He referred to high gas prices and the current financial crisis with the country’s largest mortgage companies, the Federal National Mortgage Association, nicknamed Fannie Mae, and the Federal Home Mortgage Corporation, nicknamed Freddie Mac, and how these problems would continue to make for a “soft” real estate market.

Terbell said his national contacts all project the real estate market to begin recovering in late 2009.

The city is cautiously optimistic for the recovery, Rodriguez said, and he will look at the incoming revenues for FY2008-09.

“If the revenue is not as high as expected,” he said, “then the city will have to keep going along. Again we’re back to assumptions, and I prefer to be optimistic that things are bad, but they are going to get better.”

Rodriguez said the city has been dealing with lack of revenue from having no property tax by not taking care of city employees.

He referred to new buildings like the Public Safety Building and the coming recreational center, but the problem is that the city cannot pay the employees what they are worth.

The city has been paying for public services by not paying competitive salaries, he said.

If worse comes to worse, then the city will have to institute
a reduction in force, Rodriguez said.

He said the city council decided to increase taxes to prevent a reduction and ensure the current level of services to the public are maintained.

“The sales tax is funding everything, so when it is booming it is great; when it is not, then the city is in for a wild ride,” Rodriguez said. The city is currently on a “wild ride.”

His understanding is the sales tax hike will be removed if a property tax is approved by the voters and the money will then be directed to police, fire and streets.

“This is by no means over,” Rodriguez said.

Greg Nix can be reached at 282-7795, Ext. 122, or e-mail This email address is being protected from spambots. You need JavaScript enabled to view it.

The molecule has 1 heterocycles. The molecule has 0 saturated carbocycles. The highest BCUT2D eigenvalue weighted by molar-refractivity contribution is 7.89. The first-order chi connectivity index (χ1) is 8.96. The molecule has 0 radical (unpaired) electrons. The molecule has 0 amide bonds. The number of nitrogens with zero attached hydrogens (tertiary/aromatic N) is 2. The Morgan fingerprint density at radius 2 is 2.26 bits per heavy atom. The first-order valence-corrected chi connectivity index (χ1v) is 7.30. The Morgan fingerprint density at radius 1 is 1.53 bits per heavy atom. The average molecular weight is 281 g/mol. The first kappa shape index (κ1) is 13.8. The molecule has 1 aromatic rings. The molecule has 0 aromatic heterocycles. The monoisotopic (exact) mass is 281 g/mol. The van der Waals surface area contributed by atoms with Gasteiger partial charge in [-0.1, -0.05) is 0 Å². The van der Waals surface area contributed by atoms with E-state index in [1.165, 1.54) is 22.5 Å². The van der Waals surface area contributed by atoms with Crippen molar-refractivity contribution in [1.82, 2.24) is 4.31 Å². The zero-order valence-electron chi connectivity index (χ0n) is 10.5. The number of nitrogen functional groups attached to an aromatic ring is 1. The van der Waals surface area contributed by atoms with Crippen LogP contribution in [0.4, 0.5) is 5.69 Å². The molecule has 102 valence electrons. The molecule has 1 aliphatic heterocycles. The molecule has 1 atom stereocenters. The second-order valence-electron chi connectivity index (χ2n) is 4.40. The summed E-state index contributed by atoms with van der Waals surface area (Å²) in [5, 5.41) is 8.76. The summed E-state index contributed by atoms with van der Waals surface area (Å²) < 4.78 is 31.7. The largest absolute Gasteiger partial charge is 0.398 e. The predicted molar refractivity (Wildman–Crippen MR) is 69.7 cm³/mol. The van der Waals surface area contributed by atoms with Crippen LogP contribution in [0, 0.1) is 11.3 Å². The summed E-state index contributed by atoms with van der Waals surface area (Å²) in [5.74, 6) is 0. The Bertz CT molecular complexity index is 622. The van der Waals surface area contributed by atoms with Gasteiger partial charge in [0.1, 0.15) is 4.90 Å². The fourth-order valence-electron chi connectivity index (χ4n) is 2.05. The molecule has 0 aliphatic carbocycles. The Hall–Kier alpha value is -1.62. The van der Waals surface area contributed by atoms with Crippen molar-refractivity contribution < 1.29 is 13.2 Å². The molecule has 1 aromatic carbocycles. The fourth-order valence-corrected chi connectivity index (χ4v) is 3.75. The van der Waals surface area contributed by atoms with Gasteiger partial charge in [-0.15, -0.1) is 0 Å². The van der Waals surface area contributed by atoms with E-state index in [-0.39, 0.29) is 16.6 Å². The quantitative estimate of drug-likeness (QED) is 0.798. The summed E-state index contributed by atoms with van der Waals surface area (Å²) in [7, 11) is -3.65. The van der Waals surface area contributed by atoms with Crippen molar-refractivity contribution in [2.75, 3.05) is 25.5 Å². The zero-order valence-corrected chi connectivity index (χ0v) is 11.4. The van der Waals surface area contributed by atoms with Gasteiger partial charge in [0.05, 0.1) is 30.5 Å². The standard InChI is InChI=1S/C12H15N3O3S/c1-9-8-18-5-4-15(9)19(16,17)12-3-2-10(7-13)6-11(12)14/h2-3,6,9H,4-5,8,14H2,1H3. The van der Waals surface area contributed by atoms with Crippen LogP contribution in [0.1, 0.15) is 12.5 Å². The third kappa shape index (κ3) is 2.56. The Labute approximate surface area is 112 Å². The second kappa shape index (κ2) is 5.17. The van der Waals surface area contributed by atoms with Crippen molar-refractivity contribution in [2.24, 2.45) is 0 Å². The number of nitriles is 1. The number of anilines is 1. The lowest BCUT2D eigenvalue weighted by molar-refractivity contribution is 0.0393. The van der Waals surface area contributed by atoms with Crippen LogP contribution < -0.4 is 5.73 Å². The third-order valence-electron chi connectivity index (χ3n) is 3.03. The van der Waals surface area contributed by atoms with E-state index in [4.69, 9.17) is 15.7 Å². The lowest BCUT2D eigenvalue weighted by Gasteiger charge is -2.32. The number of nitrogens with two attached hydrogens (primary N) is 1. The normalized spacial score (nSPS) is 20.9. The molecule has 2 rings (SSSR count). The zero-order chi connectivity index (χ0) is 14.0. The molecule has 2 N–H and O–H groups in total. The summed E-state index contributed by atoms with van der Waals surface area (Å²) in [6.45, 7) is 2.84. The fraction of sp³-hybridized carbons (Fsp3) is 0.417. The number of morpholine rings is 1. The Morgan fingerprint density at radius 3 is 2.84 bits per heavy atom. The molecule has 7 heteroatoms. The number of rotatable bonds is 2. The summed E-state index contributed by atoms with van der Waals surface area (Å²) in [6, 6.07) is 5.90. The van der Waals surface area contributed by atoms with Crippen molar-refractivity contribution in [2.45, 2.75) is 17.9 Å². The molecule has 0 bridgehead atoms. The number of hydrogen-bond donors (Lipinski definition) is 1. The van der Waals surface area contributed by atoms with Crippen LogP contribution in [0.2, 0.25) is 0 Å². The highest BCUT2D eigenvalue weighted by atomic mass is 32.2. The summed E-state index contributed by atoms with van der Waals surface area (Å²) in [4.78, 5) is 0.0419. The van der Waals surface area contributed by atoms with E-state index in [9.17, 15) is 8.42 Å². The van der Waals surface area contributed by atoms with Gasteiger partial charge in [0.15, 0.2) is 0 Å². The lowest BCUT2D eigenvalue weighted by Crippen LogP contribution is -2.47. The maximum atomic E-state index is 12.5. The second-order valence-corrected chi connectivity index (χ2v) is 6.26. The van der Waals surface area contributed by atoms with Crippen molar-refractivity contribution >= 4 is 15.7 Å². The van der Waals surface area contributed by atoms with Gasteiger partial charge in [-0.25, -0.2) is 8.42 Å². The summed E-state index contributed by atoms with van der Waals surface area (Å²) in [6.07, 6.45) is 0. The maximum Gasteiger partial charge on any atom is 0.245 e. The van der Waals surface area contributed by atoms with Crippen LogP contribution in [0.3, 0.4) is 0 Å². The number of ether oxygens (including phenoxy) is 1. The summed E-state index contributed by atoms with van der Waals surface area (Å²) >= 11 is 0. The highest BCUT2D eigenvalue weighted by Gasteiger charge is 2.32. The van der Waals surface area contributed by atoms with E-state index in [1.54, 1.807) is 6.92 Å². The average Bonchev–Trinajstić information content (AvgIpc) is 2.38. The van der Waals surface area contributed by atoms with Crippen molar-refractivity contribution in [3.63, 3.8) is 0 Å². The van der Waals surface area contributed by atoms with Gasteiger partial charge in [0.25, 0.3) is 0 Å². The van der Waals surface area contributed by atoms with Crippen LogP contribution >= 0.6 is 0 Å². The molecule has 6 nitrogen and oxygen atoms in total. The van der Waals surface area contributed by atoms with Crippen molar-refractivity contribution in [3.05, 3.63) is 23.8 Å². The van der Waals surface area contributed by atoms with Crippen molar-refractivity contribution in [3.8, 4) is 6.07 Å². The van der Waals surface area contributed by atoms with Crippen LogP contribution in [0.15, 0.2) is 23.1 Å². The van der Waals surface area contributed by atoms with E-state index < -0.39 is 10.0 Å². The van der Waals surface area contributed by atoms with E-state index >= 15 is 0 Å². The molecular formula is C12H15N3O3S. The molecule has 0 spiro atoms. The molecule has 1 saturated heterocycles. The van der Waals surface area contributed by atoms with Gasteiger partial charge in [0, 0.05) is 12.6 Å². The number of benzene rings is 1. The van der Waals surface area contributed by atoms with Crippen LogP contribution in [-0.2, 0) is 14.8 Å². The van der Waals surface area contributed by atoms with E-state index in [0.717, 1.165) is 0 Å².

The Camp Verde Sanitary District issued a surprise announcement at the end of a heated public hearing July 9: The tax levied on district homeowners will actually go down this year.

Instead of the worst-case scenario feared by many district residents, CVSD announced a fiscal year 2008-09 budget that covers all of the district’s spending, about $950,000 for FY2008-09, at a cost of $2.23 per $100 in assessed value, an $.08 reduction in the tax compared to FY2007-08.

The assessed value of a home, its “full cash value,” is normally less than its market value. Assessed value is the value of real property as determined by the Yavapai County Assessor each year.

Under the FY2008-09 budget, a district residence with assessed value of $200,000 will receive a property tax bill of $464 for sewer, about $16 less than last year.

The budget was approved 4-0. Board member Ben Bueler was absent.
“I’ve got to congratulate you,” former CVSD chairwoman Suzy Burnside said. “You’ve done some excellent work here.”

A draft budget published by CVSD prior to the hearing suggested the CVSD tax rate for FY2008-09 could go as high as $6.09 per $100 in assessed value.

That had a lot of residents hopping mad, including some who said they would lose their homes to foreclosure if the tax was imposed.

About 50 people showed up for the public hearing at the Community Center July 9 to express their frustration.

The CVSD board sat in the hot humidity of the hearing room for more than an hour, but board members kept their cool as speaker after speaker rose to attack their competence and integrity.

“People who live in Camp Verde are living right on the edge,” district resident Jim Ash told the board. “If this [tax levy of $6.09 per $100 in assessed value], goes through, houses won’t sell. Nobody will want to live here. We need a different approach on this.”

“I protest this thing,” district resident Pat Davis said. “If this thing goes through, I’m going to lose my house.”

The budget adopted by the board arrived shortly before the meeting and was made known to the public for the first time during the hearing. Many in the audience left the hearing once the actual budget became known.

Those who stayed wondered why the board waited so long to announce the good news.

CVSD Board Chairman Greg Freeman explained that the reason for publishing a worst-case scenario budget was due to uncertainty about the actual cost to the district of fixing problems that arose in the last year with the sewer line expansion and wastewater treatment plant construction.
“We waited as long as we could to get a handle on those costs,” Board Member Rob Witt said.